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Many of us understand that the principal difference between freehold and leasehold property is that with a lease it is only granted for a certain number of years (often referred to as the ‘Term’).  When buying a brand new property the length of the Term will seldom be a consideration as they will normally be for a Term of at least 99 years.  As time goes by however, a shorter Term may cause problems if you are looking to sell or alternatively consider a mortgage.  Indeed, many purchasers and lenders will insist on a lease with a Term length akin to that of a brand new lease.

Fortunately, there are options a leaseholder can take in looking to extend a lease Term.  These fall under two main camps:

  1. A voluntary extension negotiated with your Landlord, or
  2. A statutory extension under the Leasehold Reform, Housing and Urban Development Act 1993 (‘the 1993 Act’).

Looking to deal with a statutory lease extension of a house it a little different and in most cases may involve enlarging the lease to actually become a freehold.  Here we will focus on leasehold flats.

Both extension processes come with their positive and negatives which we look at principally in respect of leasehold flats briefly below:

Voluntary extension

Many Landlords will consider an extension of the lease Term on a voluntary basis if approached by a Tenant.  This will generally involve paying a purchase price or ‘Premium’ to the Landlord for the extension. The reason for this being that with less years to run, a Landlord’s freehold becomes more valuable.  The longer a lease Term, the longer it would be before a Landlord has vacant possession of its freehold and so would be worth less.

The first port of call would be for your solicitor to approach directly the Landlord requesting if they would consider an extension and, if so, on what terms.  Unlike a statutory extension, a Landlord does not have to:

  • Grant an extension of the Term by any minimum length;
  • Agree for any ground rent to be reduced or for any other lease changes;
  • Limit its legal and professional costs to any reasonable level, and
  • Take into account any particular factors in ascertaining the Premium.

So why would you consider a voluntary approach?  The main reason is down to time.  Undertaking a statutory extension is a contentious process involving the serving of notices and minimum response periods.  It could take many months before terms for any extension are event agreed which in the case of sale or a mortgage would most likely not be acceptable.  Equally, as most Tenants will have a statutory right to extend, there is little incentive in a Landlord acting completely differently in agreeing a voluntary extension than they would do in the case of a statutory one.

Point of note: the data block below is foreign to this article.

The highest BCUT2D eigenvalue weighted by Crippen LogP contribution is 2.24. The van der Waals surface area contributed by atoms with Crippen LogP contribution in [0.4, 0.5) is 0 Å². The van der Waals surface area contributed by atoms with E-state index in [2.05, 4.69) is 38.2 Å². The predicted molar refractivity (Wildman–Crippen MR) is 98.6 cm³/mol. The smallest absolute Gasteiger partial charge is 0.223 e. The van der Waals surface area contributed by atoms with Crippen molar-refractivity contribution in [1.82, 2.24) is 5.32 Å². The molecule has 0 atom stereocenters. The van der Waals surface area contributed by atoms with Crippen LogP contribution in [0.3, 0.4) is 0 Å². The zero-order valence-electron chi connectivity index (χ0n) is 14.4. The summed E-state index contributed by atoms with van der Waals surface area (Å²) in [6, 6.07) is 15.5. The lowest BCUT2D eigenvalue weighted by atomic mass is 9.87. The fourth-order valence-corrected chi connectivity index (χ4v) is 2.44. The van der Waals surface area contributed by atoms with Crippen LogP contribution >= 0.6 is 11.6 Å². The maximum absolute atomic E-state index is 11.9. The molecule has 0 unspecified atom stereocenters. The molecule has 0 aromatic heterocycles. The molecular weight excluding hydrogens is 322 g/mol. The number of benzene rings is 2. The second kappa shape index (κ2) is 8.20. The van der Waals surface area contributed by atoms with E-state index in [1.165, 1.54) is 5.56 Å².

Statutory extension

If a Landlord is uncooperative or otherwise terms for an extension cannot be agreed, it may be necessary to go down a statutory route.

To qualify, you broadly need to have owned your flat for at least 2 years.  If the qualifying criteria are met, the 1993 Act entitles leaseholders to:

  • a further 90 years on top of the existing Term;
  • ground rent to be reduced to a peppercorn (if already greater); and
  • on similar terms to the exiting lease

So, if you have an existing lease with a Term of, say, 60 years and pay a ground rent of £100.00 per annum, you would be entitled to a new lease with a term of 150 years (60 plus an extra 90) and a ground rent of a peppercorn (£0.00).

You would still need to pay a Premium for the lease though the calculation of this is governed by the 1993 Act.  If you have less than 80 years left to run, your Premium will most likely be higher.

A Landlord is also entitled to have its reasonable legal and professional fees paid for.

The process starts by the Tenant having a valuation prepared to ascertain the Premium.  Provided the qualifying criteria are met, the Tenant then serves notice on the Landlord setting out the terms for the proposed extension.  The Landlord has up to 2 months within which to respond.

So, why choose the statutory approach?  Well, although it is a longer process it does give qualifying Tenants a legal right to have an extension, regardless whether or not the Landlord consensually agrees.  The reduction of any ground rent to a peppercorn can also be an attraction and many Landlords would be keen to avoid this.  If you are extending the Term simply as part of any private planning and if you have an existing mortgage, it also avoids the need to obtain consent from your lender.  This is because any current mortgage is automatically ported over to your new extended lease.

Whichever route you take, we are Wollens are there to accompany you on your journey.  It is also worthwhile looking at the Leasehold Advisory Services’ online calculator to get an indication of what the Premium might be via the following link: https://www.lease-advice.org/calculator/

Ashley Bevans is the specialist at Wollens in this area and can help contact [email protected] or call 01803 225122

Or you can contact anyone on the team at [email protected]